My grandaughter, Joan, was about four years old when her aunt Jane became
engaged. Jane's fiance was visiting for the weekend and decided to attend
church with our family. As my daughter came in with her two girls (Joan being
the youngest) we ended up a little short on seating space. Joan was lifted up to
sit on the lap of her aunt's new fiance. All went well as this little girl
looked at books in order to help her be quiet. Just as the sacrament was being
passed, she happened to look up and see who was holding her. Suprise showed on
her face as she looked at this stranger. Then, with a loud voice she exclaimed,
"Well who the hell are you!" you could have heard a pin drop for just a
few seconds until a few laughs were smothered. My daughter turned beet red and
now swears she will never "swear" again!
My nephew has a photographer for a father and an artist for a mother so in their
family, discussions of color can be expected to be a bit different than in most
families. However, for a young boy this can sometimes lead to confusion,
especially when combined with songs learned in Primary. One day when he was
about 5, my nephew asked his father if orange, his favorite color at the time,
was a primary color. When he was told it was not, he responded with, "Oh,
so is it a Priesthood color then?"
We had an elderly couple in our ward who both had difficulty hearing. You could
hear everything they said to each other because of this hearing problem. One
Sunday Sacrament Meeting was a little late getting started and soon the whole
chapel heard the husband say to his wife..."Let's just get this show on
Our Indiana ward was quite spread out. Most members live many miles from the
chapel--except for Alice and Alex. One Sunday, the person who was supposed to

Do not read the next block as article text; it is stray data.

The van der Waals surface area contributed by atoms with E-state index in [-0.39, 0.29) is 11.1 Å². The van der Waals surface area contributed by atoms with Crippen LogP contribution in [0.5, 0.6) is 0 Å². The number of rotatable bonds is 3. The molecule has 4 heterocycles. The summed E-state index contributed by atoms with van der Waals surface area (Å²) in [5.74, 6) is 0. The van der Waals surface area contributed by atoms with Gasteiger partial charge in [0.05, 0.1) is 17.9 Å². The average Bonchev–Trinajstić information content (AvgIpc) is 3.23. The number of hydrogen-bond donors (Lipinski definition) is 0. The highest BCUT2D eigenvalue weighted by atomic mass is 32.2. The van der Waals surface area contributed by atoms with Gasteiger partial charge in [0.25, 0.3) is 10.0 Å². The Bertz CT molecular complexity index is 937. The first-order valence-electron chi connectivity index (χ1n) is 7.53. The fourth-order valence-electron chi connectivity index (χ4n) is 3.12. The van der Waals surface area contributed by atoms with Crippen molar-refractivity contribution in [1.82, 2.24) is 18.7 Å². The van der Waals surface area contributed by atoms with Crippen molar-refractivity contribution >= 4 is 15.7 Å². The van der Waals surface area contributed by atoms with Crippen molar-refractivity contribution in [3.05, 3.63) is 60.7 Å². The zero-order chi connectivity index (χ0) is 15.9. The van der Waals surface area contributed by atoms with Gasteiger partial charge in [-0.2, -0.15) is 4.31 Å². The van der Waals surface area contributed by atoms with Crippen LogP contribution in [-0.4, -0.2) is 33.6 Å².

bring bread for the sacrament failed to do so. "No problem" Alice said,
as she overheard the conversation, "I baked bread last night." Alex was
dispatched to get a few slices of the bread. The meeting proceeded as
normal--until the bread was being served to the congregation. There was strange
looks on most of the congregations faces. Unknowingly, Alex had gotten slices of
When one Sacrament Meeting speaker told us his co-worker's pastor had
explained that Mormons worship "a different Christ" my
not-to-be-silenced teenage son leaned over to ask, "If he talking about his
cousin, Jeffrey?" Don't recall the rest of the talk!
Our daughter was two weeks from becoming 8 yrs old and preparing to be baptized.
We were preparing for Fast Sunday when my 8yr old said, I don't have to
fast as I'm not 8 yrs old yet". I told her we were going to give her a
head start. While sitting in Sacrament Meeting I received a tap on the knee.
Looking down I saw the big eyes of my eight year old and noticed her finger
tapping on a scripture from the Book of Mormon..She was pointing to a verse from
King Benjamin's speech where he said, "And ye shall not suffer your
little children to go hungry". The look she had on her face was priceless.
We were having home evening and the question was asked, can anyone tell me what
debasement means..everyone hesitated and then our 4 year old daughter said,
"Yes, it's where we go to do the laundry."
At Christmas time we listen to, well, carols. One carol in particular makes me
laugh as my four year old sings it and tries to make sense of the old English it
uses...We Wish You a Merry Christmas ends with giving money to our
bishopric...giving tithing that is. She sings "Good tithings to you, where
ever you are. Good tithings for Christmas and a Happy New Year!"
Wilbur Ewing, a kindly grandfather, was one of my counselors in a bishopric in
Terre Haute, Indiana. Many of our ward lingered in the foyer after services,
visiting and fellowshipping. 5-year old Jared gave his tithing (in an envelope)
to Wilbur. About 10 minutes later, a midst the crowded foyer, Jared stood with a
stern look on his face, looking up at Bro Ewing and said, "Wilbur, have you
spent that dime yet?"